Animal Farm by George Orwell – 1st edition book cover – Some animals are more equal than others – the creation of the nobler orders (Illustri, Gloriosi, etc) in Roman society solidified the 2-tier system of justice and society in the later Roman empire – not everyone was a citizen, some were more citizens than others – faint beginnings of feudalism here…
Note: On How the Road to Hell gets Paved with Good Intentions
Remembering that we just got out of the most civil-war-filled century in Roman history (the 200’s, early 300’s), it’s logical that Constantine (who CERTAINLY knew himself how to civil-war it to the top) would solidify governmental changes to make sure that it was very difficult for generals/sons of emperors to make war against HIM. So… the policies of Constantine/Diocletian:
All very good policies -and ones which worked – civil war declined in empire – but the price was ruinous taxation to support the mega-bureaucracy, and an inability to act fast and coordinate attacks on barbarians when invasions occurred. The result? Barbarians eventually overwhelmed a more and more ineffectual military, and the citizen-serfs GLADLY became barbarian subjects when their taxes decreased by 90% under the new barbarian regimes.
Rome was an unloved, un-mourned mistress by the man-in-the-street after her fall. Wait till we get to the Reconquest of Italy (circa mid 500’s) under Justinian (emperor in the East) – how the populace LAMENTED the incredible arrogance, ruthlessness, and efficiency of the imperial tax collectors after nearly a century of peace under the German Ostrogoths. The new Imperials RUINED Italy.
Notitia Dignitatum – bureaucrats painted the shield decorations of each legion so they could remember them during an audit – these are the Praesentalis group
Note on Sources – the Laws and Hierarchies
Where do we get all this information on officials and government posts? Gibbon will rely upon 2 major sources:
These are some of the workhorses of Late Antique Roman historians when writing about society, culture, and everyday life – as they inadvertently reveal to our eyes 1.500 years later, what may have been going through these Late Roman minds when problems like barbarians, hyper-inflation, and constant imperial civil war where the problems of the ONE state controlling the entire Mediterranean basin. A different time, and because it is so different, very important to us to understand ourselves and what humans are capable of/liable to in a world-state.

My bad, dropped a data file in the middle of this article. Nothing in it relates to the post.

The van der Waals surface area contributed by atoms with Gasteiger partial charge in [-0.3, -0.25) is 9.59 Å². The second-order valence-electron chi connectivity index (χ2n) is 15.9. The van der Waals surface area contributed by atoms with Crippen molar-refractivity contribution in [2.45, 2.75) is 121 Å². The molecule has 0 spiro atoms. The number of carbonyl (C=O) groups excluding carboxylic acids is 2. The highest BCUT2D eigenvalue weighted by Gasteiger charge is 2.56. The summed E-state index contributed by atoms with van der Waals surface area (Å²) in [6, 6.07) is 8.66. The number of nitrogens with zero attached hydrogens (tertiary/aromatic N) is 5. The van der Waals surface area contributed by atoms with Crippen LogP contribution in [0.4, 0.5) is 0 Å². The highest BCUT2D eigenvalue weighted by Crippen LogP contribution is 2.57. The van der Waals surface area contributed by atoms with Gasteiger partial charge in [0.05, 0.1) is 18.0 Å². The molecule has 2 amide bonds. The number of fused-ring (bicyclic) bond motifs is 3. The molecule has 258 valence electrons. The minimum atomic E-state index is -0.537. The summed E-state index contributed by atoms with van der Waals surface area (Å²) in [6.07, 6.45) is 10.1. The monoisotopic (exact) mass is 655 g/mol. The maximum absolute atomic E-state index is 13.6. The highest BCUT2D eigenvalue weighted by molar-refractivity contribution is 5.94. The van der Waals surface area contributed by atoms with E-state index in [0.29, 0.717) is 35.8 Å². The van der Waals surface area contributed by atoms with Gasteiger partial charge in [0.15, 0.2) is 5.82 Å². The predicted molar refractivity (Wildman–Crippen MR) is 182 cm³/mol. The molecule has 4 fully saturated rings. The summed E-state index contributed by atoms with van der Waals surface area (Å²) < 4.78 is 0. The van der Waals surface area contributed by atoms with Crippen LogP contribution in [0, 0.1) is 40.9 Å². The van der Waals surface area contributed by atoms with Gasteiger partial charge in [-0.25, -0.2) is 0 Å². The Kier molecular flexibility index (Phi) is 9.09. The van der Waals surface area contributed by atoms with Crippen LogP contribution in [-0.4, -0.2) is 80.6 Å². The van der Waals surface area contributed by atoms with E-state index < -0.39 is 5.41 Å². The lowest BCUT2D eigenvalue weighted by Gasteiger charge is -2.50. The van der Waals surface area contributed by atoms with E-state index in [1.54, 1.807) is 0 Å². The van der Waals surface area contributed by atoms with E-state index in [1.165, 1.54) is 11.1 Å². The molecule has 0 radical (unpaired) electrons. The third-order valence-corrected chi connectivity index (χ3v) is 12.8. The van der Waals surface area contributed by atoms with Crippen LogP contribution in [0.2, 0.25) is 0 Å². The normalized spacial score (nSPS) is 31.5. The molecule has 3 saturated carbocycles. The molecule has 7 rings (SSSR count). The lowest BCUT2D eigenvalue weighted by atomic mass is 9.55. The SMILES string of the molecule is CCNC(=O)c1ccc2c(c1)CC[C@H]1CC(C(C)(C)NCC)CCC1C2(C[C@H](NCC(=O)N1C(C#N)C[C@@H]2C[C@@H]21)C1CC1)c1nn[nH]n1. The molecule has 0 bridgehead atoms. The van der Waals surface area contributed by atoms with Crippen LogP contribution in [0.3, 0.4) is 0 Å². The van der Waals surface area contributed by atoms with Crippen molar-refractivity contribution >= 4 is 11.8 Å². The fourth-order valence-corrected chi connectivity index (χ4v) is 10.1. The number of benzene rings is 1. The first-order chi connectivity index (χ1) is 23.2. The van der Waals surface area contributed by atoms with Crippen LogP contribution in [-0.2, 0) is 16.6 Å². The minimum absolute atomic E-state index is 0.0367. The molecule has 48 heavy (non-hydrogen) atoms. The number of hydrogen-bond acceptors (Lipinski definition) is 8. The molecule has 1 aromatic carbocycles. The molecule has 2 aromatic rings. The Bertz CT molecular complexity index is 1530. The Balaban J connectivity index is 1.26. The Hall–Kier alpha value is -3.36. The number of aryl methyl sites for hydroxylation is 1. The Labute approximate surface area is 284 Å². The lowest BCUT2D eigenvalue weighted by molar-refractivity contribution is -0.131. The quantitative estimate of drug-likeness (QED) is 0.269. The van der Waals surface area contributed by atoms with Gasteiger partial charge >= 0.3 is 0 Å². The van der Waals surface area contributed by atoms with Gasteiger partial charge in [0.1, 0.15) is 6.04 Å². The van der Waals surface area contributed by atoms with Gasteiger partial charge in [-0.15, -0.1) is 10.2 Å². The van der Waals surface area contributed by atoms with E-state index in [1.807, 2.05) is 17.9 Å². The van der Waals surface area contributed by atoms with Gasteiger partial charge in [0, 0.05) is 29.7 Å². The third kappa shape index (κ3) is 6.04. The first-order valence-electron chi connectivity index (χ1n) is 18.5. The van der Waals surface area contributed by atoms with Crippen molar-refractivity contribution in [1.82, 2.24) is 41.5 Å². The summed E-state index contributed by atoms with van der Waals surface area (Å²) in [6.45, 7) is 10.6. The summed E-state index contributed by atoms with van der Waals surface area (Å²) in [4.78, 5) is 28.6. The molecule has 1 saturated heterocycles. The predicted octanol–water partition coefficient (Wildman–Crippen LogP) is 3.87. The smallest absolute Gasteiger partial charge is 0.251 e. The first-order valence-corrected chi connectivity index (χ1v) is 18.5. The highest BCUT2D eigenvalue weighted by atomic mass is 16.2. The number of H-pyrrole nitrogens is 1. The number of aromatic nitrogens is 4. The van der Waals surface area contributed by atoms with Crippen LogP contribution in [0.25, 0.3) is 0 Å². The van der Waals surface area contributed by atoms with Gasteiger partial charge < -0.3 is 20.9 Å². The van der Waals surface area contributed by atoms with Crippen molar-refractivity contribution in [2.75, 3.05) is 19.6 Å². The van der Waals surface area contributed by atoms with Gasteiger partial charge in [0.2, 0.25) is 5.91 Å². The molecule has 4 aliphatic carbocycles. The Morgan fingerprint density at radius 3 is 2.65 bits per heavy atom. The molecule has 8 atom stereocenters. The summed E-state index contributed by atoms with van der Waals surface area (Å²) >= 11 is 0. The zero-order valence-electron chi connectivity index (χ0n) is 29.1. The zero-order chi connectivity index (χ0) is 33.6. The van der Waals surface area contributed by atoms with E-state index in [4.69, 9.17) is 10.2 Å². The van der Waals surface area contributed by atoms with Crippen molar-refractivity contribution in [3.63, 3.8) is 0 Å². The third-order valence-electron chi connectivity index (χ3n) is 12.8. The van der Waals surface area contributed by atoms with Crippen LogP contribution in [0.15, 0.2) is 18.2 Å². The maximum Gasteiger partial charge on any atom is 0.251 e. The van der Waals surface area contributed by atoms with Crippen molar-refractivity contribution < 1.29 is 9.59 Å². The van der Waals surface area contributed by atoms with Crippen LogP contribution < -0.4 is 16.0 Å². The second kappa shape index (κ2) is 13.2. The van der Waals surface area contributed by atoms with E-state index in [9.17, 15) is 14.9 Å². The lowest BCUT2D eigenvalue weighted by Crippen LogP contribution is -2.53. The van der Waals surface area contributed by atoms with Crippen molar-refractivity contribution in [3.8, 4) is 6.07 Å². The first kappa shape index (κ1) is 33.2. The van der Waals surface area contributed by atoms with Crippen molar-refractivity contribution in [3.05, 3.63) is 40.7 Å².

Notitia Dignitatum – bureaucrats sketches of legion’s insignia – to tell them apart in an audit – these are the foot-soldiers – PEDITUM – note the first recorded instance of the YIN-YANG symbol on a shield in the center of this page of the Notitia
Constantinople Stolen Art Department: The Long Tale of the Serpent Column
This per Wiki:
“The Serpent Column (Turkish, Yılanlı Sütun) — also known as the Serpentine Column, Delphi Tripod or Plataean Tripod — is an ancient bronze column at the Hippodrome of Constantinople (known as Atmeydanı “Horse Square” in the Ottoman period) in what is now Istanbul, Turkey. It is part of an ancient Greek sacrificial tripod, originally in Delphi and relocated to Constantinople by Constantine I the Great in 324. The serpent heads of the 8-meter high column remained intact until the end of the 17th century (one is on display at the nearby Istanbul Archaeology Museums).
The Serpentine Column has one of the longest literary histories of any object surviving from Greek and Roman antiquity — its provenance is not in doubt and it is at least 2,487 years old. Together with its original golden tripod and bowl (both long missing), it constituted a trophy, or offering, dedicated to Apollo at Delphi. This offering was made in the spring of 478 BC, several months after the defeat of the Persian army in the Battle of Plataea (August, 479 BC) by those Greek city-states in alliance against the Persian invasion of mainland Greece (see Greco-Persian Wars). Among the writers who allude to the Column in the ancient literature are Herodotus, Thucydides, Demosthenes, Diodorus Siculus, Pausanias the traveller, Cornelius Nepos and Plutarch.The removal of the column by the Emperor Constantine to his new capital, Constantinople, is described by Edward Gibbon, citing the testimony of the Byzantine historians Zosimus, Eusebius, Socrates, and Sozomenus.”
NOTE: For an excellent 3D reconstruction online of the city of Constantinople as of 1200 AD see Byzantium1200.com – it really is spectacular and a tremendous amount of work has gone into it.
Serpent Column today (2007) – standing in Hippodrome – approximately 2,500 years old – with inscriptions (and saber cuts) still visible
Snake Column – Head of the serpent found later – with lower jaw missing – Gibbon relates (2000 pages from now) how the Turkish conqueror of Constantinople in 1453 lopped off the lower jaw of one of the 3 serpents on the day the city fell – could this be that serpent head?
Snake Column – Ottoman miniature from the Surname-i Vehbi – in a celebration at the Hippodrome in 1582 – 130 years after the falling of the City of Constantinople – Note – the heads are all still attached – and one jaw seems to be missing
Snake Column – This is the stolen column – stolen by Constantine – to adorn his new Hippodrome in Constantinople he just built -reconstruction in Hippodrome – from the 3D Byzantium1200 Project (source: Byzantium1200.com) – Note: the obelisk in the background – its still there – see the 1st photograph of the Snake Column above
Snake Column – reconstruction as at Delphi in 470’s BCE – it was an offering of thanks for the Greeks’ victory at Plataea over the Persians – note: the golden tripod at the top – from the 3D Byzantium1200 Project (source: Byzantium1200.com)